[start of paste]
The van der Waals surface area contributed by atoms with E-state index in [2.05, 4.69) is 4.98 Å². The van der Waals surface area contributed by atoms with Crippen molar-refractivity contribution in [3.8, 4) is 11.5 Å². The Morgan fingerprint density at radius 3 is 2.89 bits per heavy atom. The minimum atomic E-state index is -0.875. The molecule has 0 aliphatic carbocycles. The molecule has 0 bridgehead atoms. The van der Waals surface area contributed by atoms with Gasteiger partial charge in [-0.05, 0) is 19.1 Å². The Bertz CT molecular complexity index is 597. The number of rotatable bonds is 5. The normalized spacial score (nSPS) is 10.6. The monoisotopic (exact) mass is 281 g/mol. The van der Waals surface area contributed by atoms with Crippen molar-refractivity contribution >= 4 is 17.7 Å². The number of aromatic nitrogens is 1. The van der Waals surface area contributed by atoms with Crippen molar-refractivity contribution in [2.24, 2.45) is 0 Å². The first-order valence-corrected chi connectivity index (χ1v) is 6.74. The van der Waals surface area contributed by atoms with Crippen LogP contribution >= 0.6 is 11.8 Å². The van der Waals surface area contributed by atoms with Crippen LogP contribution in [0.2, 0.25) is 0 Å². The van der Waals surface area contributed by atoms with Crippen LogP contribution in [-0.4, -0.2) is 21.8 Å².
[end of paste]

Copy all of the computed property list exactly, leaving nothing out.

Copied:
The van der Waals surface area contributed by atoms with E-state index in [2.05, 4.69) is 4.98 Å². The van der Waals surface area contributed by atoms with Crippen molar-refractivity contribution in [3.8, 4) is 11.5 Å². The Morgan fingerprint density at radius 3 is 2.89 bits per heavy atom. The minimum atomic E-state index is -0.875. The molecule has 0 aliphatic carbocycles. The molecule has 0 bridgehead atoms. The van der Waals surface area contributed by atoms with Gasteiger partial charge in [-0.05, 0) is 19.1 Å². The Bertz CT molecular complexity index is 597. The number of rotatable bonds is 5. The normalized spacial score (nSPS) is 10.6. The monoisotopic (exact) mass is 281 g/mol. The van der Waals surface area contributed by atoms with Crippen molar-refractivity contribution >= 4 is 17.7 Å². The number of aromatic nitrogens is 1. The van der Waals surface area contributed by atoms with Crippen molar-refractivity contribution in [2.24, 2.45) is 0 Å². The first-order valence-corrected chi connectivity index (χ1v) is 6.74. The van der Waals surface area contributed by atoms with Crippen LogP contribution >= 0.6 is 11.8 Å². The van der Waals surface area contributed by atoms with Crippen LogP contribution in [0.2, 0.25) is 0 Å². The van der Waals surface area contributed by atoms with Crippen LogP contribution in [-0.4, -0.2) is 21.8 Å².